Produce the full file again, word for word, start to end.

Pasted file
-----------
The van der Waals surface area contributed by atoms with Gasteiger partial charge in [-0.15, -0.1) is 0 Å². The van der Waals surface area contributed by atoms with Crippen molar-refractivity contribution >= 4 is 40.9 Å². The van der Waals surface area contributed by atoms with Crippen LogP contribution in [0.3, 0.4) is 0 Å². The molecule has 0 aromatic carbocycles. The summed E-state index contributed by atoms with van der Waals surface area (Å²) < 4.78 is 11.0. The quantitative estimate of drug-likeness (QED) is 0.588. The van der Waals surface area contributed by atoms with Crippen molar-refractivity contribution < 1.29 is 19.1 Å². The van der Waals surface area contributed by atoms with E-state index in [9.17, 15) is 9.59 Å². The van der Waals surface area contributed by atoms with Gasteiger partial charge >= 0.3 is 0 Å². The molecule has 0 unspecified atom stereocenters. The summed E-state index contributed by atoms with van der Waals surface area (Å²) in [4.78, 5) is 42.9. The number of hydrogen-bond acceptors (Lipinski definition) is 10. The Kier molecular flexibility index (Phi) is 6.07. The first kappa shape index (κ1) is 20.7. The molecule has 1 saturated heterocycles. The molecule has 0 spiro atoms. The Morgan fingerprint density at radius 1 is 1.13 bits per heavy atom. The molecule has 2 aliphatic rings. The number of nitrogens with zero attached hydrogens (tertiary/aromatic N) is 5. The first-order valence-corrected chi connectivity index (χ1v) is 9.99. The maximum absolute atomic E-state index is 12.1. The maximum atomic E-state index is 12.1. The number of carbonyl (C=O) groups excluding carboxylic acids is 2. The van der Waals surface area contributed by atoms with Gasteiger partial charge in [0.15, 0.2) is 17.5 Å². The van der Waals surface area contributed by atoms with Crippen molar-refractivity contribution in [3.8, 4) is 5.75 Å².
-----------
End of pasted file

The van der Waals surface area contributed by atoms with Gasteiger partial charge in [-0.15, -0.1) is 0 Å². The van der Waals surface area contributed by atoms with Crippen molar-refractivity contribution >= 4 is 40.9 Å². The van der Waals surface area contributed by atoms with Crippen LogP contribution in [0.3, 0.4) is 0 Å². The molecule has 0 aromatic carbocycles. The summed E-state index contributed by atoms with van der Waals surface area (Å²) < 4.78 is 11.0. The quantitative estimate of drug-likeness (QED) is 0.588. The van der Waals surface area contributed by atoms with Crippen molar-refractivity contribution < 1.29 is 19.1 Å². The van der Waals surface area contributed by atoms with E-state index in [9.17, 15) is 9.59 Å². The van der Waals surface area contributed by atoms with Gasteiger partial charge >= 0.3 is 0 Å². The molecule has 0 unspecified atom stereocenters. The summed E-state index contributed by atoms with van der Waals surface area (Å²) in [4.78, 5) is 42.9. The number of hydrogen-bond acceptors (Lipinski definition) is 10. The Kier molecular flexibility index (Phi) is 6.07. The first kappa shape index (κ1) is 20.7. The molecule has 1 saturated heterocycles. The molecule has 0 spiro atoms. The Morgan fingerprint density at radius 1 is 1.13 bits per heavy atom. The molecule has 2 aliphatic rings. The number of nitrogens with zero attached hydrogens (tertiary/aromatic N) is 5. The first-order valence-corrected chi connectivity index (χ1v) is 9.99. The maximum absolute atomic E-state index is 12.1. The maximum atomic E-state index is 12.1. The number of carbonyl (C=O) groups excluding carboxylic acids is 2. The van der Waals surface area contributed by atoms with Gasteiger partial charge in [0.15, 0.2) is 17.5 Å². The van der Waals surface area contributed by atoms with Crippen molar-refractivity contribution in [3.8, 4) is 5.75 Å².